Check These Out

Fraud Alleged in REO and Short Sales

Tuesday, July 14, 2009 posted by Tommi Crow

An accusation of fraud is a serious matter, but some home buyer’s and their agents are accusing the listing agents of bank owned property exactly that.

In a traditional sale, which is a rare event these days, the buyer’s agent presents an offer to the listing agent. The listing agent, in turn, presents the offer to the seller, who can reject, accept or make a counter offer to the buyer.

In contrast, REO (Real Estate Owned by the bank) contract negotiations take place with a bank, lender, or a representative hired to represent the lender. In contrast to a “normal” seller to buyer transaction, neither buyer or agent has the opportunity or ability to meet with the seller. Therefore, the buyer and their agent have no way of knowing whether their offer was actually presented to the lending institution, at all.

So you ask, “Why would a listing agent hide offers from the bank?” The answer is sadly cliche…”follow the money”.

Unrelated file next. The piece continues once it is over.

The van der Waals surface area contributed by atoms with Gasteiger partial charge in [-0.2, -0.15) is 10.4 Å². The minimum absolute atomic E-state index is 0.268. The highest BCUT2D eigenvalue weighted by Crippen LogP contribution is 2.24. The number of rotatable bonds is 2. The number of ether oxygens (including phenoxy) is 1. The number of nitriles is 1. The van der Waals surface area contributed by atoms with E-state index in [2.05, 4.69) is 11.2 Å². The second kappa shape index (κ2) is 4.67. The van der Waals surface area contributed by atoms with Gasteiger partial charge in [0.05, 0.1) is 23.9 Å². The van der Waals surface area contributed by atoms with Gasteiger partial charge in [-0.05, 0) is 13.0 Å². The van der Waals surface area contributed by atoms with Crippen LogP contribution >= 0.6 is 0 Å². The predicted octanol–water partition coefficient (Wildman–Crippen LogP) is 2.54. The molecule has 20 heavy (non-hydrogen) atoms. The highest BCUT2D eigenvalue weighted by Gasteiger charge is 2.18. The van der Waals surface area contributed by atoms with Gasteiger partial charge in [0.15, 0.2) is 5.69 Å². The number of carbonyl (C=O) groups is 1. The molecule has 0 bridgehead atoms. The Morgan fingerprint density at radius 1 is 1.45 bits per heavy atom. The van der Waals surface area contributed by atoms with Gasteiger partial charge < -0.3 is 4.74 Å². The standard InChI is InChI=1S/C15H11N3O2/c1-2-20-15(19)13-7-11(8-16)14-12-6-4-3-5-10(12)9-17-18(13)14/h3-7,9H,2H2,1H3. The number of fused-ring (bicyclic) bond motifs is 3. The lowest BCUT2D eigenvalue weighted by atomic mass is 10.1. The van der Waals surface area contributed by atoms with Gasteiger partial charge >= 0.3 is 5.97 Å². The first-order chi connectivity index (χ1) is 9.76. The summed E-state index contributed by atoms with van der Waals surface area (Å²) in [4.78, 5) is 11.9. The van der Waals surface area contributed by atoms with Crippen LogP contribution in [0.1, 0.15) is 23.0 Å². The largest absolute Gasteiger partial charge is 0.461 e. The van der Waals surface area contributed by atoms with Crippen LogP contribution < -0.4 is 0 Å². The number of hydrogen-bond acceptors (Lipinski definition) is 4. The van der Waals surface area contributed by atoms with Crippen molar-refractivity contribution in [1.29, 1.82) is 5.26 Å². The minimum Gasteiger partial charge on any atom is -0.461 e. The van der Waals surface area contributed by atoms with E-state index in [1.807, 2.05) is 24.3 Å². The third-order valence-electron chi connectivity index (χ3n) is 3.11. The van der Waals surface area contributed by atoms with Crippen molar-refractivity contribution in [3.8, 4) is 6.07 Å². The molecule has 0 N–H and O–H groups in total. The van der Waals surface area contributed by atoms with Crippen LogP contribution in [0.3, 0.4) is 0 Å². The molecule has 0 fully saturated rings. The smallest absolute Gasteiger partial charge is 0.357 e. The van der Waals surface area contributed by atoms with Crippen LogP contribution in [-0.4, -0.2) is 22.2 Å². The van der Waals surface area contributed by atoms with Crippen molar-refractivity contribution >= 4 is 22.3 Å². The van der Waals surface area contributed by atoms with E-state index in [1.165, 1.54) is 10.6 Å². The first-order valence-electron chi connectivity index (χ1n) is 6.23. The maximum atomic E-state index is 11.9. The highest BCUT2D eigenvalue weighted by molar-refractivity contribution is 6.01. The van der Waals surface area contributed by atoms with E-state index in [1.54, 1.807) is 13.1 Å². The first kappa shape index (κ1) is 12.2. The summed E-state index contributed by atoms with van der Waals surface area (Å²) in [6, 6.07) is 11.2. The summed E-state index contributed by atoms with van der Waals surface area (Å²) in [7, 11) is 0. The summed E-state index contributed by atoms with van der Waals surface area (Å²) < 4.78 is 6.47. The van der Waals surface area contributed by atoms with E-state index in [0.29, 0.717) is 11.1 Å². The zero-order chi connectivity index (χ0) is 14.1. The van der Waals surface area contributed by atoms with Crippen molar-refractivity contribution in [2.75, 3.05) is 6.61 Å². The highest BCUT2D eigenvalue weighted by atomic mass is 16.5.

Buyer agents allege that often, listing agents for the banks are also working with their own own buyers. If their buyer’s offer is accepted, the agent is paid two commissions, one as the selling agent, another for listing the property. So, if the listing agent holds back a higher offer in order to leave their client in the number one position, the agent “double dips” and earns double the money.

What can you do? Unfortunately, not much. The bank is unaware that other offers have been presented. Other buyer’s and their agents have no way of knowing if their offers were really presented, either. Usually buyers and agents are just told that their offer was rejected. Only after the closing can they see that their offer was better than the one the bank accepted and that the listing agent was also the selling agent.

If you suspect that you have been a victim of fraud or underhanded dealings, you can try to contact the lender. But, be prepared that most lenders want no contact with the public and even their own fraud departments show little interest in helping “would-be” buyers or their agents. And, as for the “listing agent for the bank”, it is highly unlikely that theĀ  of the fraud will suddenly get a change of heart and confess.

Thank you for visiting We are here to help you buy and sell property. Please place a Free Home Listing on our Site or Search our Database for Great Deals.